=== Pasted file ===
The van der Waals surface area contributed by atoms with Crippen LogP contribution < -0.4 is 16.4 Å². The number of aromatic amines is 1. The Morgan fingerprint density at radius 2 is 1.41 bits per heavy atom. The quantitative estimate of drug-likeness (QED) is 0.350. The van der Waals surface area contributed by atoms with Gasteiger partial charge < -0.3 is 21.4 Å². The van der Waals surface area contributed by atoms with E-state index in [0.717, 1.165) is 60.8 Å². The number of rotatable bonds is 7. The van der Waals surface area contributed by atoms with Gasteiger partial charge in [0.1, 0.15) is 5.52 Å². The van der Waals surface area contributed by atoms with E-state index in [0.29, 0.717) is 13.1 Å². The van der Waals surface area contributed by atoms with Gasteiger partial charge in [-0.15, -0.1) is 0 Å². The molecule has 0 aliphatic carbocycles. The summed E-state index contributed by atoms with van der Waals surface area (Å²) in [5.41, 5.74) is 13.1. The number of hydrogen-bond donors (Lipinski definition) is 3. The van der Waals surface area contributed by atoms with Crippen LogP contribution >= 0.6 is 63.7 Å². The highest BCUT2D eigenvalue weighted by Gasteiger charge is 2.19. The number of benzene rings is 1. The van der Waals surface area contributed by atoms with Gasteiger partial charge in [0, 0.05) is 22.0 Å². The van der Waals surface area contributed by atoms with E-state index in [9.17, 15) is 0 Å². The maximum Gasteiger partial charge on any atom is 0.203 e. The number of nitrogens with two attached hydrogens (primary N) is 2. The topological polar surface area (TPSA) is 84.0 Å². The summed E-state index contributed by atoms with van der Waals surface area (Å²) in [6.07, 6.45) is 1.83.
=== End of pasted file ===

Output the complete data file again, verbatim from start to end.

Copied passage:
The van der Waals surface area contributed by atoms with Crippen LogP contribution < -0.4 is 16.4 Å². The number of aromatic amines is 1. The Morgan fingerprint density at radius 2 is 1.41 bits per heavy atom. The quantitative estimate of drug-likeness (QED) is 0.350. The van der Waals surface area contributed by atoms with Gasteiger partial charge < -0.3 is 21.4 Å². The van der Waals surface area contributed by atoms with E-state index in [0.717, 1.165) is 60.8 Å². The number of rotatable bonds is 7. The van der Waals surface area contributed by atoms with Gasteiger partial charge in [0.1, 0.15) is 5.52 Å². The van der Waals surface area contributed by atoms with E-state index in [0.29, 0.717) is 13.1 Å². The van der Waals surface area contributed by atoms with Gasteiger partial charge in [-0.15, -0.1) is 0 Å². The molecule has 0 aliphatic carbocycles. The summed E-state index contributed by atoms with van der Waals surface area (Å²) in [5.41, 5.74) is 13.1. The number of hydrogen-bond donors (Lipinski definition) is 3. The van der Waals surface area contributed by atoms with Crippen LogP contribution >= 0.6 is 63.7 Å². The highest BCUT2D eigenvalue weighted by Gasteiger charge is 2.19. The number of benzene rings is 1. The van der Waals surface area contributed by atoms with Gasteiger partial charge in [0, 0.05) is 22.0 Å². The van der Waals surface area contributed by atoms with E-state index in [9.17, 15) is 0 Å². The maximum Gasteiger partial charge on any atom is 0.203 e. The number of nitrogens with two attached hydrogens (primary N) is 2. The topological polar surface area (TPSA) is 84.0 Å². The summed E-state index contributed by atoms with van der Waals surface area (Å²) in [6.07, 6.45) is 1.83.